Mom, You Were Wrong
Growing up as a child, I remember a simple mantra my mother lived by and never failed to remind me of: Nothing good can be borne out of frustration. I have to admit, as with much of my mother’s advice, this simple statement has proven true in a vast array of situations. As I now embark on the fifth week of my Laidlaw research project, however, I feel like I found a domain where frustration can foster curiosity, a thirst for knowledge and a desire for change while providing a powerful motivating force.
As employment-related stress inevitably mounts with the approach of my graduation date, I decided to forgo whatever social engagements I might have had during the winter break in favour of diligently and responsibly (or so it seemed to me at the time) applying for summer jobs and internships. Large, successful, international consulting firms were an obvious starting point for me, and the imagery of beautiful, ‘fulfilled,’ young people presented throughout the corporate brochures definitely played its part in constructing this ideal. Having spent days filling in countless application forms, my frustration and disappointment boiled over as I struggled to secure a position with one of these firms.
It was this frustration that made me question what I was doing. I wondered why I felt compelled to buy into corporate literature depicting organizational life as exciting, challenging and full of opportunities; the recruitment literature recast me as a subject that was morally obliged to act upon these opportunities. The similarity of discourse presented in promotional literature in dozens of leading-edge companies was striking. So I decided to re-focus: instead of conforming to the corporate mind games, I moved towards a critical appraisal of the graduate labour market; I wanted to understand the assumptions underlying the recruitment process, to challenge them, and to demonstrate their toxic effects on the subjectivity of graduates who voluntarily submit to them.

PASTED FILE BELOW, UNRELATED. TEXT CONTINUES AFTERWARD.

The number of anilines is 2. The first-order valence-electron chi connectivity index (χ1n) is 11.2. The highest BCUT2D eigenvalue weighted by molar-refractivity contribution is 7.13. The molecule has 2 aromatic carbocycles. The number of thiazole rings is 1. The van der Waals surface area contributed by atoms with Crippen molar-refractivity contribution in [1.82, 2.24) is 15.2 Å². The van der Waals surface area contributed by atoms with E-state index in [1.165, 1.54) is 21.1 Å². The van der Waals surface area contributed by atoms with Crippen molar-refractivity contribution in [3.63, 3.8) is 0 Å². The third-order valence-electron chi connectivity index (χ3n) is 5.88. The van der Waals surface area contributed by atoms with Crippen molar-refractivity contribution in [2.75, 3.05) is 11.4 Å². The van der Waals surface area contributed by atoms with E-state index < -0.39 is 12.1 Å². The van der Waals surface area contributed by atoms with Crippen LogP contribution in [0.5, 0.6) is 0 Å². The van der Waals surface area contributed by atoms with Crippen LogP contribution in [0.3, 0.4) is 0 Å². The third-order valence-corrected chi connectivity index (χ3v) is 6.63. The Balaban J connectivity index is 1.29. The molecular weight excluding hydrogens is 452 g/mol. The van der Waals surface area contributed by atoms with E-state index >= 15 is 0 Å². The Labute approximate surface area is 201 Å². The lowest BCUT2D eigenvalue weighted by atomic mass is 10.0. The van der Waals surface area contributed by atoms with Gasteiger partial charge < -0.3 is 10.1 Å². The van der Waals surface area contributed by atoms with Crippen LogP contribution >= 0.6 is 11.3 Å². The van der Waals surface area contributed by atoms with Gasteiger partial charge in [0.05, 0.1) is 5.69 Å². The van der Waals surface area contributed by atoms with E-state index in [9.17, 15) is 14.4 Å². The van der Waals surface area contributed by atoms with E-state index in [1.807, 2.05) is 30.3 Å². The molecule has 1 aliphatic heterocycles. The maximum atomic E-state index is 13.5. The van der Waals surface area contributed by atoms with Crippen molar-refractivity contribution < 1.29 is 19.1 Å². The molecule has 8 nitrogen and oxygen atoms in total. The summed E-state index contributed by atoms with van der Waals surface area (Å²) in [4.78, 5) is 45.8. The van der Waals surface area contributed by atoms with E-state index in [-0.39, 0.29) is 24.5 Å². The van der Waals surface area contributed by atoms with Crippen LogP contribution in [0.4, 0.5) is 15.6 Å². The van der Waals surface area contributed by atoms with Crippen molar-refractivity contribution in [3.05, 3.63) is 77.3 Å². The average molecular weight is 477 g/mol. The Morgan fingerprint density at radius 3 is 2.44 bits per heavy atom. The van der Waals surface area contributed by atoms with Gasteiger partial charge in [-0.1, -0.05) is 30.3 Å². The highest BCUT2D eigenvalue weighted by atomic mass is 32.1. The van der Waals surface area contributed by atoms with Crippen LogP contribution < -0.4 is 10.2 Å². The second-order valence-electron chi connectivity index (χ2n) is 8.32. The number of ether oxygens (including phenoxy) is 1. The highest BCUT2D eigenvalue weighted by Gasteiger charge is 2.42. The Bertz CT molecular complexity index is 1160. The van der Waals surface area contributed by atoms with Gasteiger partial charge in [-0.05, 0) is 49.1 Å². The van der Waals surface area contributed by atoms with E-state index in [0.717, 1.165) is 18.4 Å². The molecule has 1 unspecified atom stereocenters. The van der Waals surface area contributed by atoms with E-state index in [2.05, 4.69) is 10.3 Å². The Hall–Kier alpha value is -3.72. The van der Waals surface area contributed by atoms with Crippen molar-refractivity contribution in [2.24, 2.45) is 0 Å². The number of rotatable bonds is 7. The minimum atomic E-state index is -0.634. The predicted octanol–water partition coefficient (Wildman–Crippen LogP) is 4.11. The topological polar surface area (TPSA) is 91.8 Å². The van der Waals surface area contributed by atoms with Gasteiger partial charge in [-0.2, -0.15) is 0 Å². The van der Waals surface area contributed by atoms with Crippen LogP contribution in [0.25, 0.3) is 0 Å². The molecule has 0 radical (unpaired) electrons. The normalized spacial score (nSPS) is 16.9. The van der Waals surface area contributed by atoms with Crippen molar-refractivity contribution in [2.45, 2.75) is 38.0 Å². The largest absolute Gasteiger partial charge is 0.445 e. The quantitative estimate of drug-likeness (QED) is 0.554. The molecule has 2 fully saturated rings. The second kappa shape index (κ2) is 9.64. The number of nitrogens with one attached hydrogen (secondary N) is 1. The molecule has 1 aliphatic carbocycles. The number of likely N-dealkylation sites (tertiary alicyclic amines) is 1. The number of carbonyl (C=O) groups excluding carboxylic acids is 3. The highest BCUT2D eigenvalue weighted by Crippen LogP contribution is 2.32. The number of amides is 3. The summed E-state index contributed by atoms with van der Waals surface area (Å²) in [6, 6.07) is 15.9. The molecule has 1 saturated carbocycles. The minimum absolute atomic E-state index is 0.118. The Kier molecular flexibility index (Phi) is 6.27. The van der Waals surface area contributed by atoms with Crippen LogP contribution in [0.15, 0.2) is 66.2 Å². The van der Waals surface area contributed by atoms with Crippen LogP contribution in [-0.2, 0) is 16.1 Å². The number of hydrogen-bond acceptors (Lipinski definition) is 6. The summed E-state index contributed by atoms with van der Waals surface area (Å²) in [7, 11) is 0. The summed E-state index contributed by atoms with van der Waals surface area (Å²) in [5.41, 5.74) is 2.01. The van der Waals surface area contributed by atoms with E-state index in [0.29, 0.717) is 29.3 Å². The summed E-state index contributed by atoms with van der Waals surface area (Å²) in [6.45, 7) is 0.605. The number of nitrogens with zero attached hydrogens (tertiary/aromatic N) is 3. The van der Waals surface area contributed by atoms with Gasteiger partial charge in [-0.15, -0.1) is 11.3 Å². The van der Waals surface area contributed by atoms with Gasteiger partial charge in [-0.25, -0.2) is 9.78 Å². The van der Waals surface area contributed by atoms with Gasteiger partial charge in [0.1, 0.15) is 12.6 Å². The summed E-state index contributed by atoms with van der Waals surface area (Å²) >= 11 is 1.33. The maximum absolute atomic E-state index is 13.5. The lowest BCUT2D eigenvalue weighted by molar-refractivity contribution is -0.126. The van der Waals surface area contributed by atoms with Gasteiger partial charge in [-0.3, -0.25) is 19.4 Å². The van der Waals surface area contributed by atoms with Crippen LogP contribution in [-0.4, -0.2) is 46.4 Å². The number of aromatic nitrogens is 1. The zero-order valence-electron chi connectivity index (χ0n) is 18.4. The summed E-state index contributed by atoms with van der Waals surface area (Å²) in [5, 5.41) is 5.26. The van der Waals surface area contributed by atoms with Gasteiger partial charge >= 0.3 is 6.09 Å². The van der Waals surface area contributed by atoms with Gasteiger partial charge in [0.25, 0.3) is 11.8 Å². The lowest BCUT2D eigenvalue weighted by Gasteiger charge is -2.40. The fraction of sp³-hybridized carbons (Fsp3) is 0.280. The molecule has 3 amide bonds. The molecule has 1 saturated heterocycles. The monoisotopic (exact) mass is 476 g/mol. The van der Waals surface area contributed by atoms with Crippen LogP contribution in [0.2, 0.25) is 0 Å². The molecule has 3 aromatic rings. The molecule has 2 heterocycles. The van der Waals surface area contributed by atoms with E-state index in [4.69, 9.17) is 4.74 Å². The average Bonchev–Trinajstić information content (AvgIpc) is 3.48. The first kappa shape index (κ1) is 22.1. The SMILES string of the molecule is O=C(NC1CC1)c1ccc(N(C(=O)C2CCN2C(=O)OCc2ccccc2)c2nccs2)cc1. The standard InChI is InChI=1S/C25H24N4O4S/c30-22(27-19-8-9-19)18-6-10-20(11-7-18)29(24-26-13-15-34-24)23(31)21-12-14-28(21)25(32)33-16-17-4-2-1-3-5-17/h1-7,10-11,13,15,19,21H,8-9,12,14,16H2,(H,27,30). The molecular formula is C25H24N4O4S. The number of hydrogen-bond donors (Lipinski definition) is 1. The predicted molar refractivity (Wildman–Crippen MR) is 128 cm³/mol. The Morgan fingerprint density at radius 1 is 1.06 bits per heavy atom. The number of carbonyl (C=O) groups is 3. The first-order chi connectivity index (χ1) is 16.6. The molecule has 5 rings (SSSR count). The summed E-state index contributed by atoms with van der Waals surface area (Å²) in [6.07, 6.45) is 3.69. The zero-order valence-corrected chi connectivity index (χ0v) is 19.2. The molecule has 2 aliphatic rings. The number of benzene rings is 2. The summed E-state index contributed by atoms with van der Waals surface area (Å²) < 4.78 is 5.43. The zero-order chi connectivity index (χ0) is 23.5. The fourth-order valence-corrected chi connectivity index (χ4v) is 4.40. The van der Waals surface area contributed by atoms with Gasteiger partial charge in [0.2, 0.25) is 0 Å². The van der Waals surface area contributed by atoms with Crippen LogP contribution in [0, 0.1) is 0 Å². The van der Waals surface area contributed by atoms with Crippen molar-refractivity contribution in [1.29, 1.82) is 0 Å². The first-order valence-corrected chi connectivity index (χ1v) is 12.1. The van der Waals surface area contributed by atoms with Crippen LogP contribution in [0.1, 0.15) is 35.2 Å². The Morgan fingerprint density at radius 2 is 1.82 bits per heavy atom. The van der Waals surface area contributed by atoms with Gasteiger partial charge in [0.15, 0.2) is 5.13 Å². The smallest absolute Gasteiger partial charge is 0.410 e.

A few months later and five weeks into my research project, I find myself mapping out the topography of today’s graduate labour market. By tracing the connections between the dominant discourse of employability advanced by employers and policy-makers as well as the recruitment process and the fierce competition for entry into graduate schemes, I strive to illuminate the performativity of the labour market in order to allow for change. In other words, I wish to show that graduates entering the labour market are impelled, through recruitment/selection process, to alter their subjectivity so that it conforms more closely to the employers’ requirements. They thus perform the role ascribed to them by the ideology put forth by employers.
My research is fuelled by a personal frustration with the depth to which assumptions have become embedded in recruitment schemes; corporate ideology, in this scenario, imposes its definition of the labour market on future employees. This very frustration keeps me going when I encounter difficulties in my research project. These difficulties were manifold: from defining my grand ambition in terms of manageable empirical exercises, to maintaining the focus and patience when reviewing the existing literature, to stringing together my arguments in an incisive way.
So, Mom, you were wrong. Frustration can be a powerful force when mobilised as a motivation for critical scrutiny and the investigation of those things that give rise to it.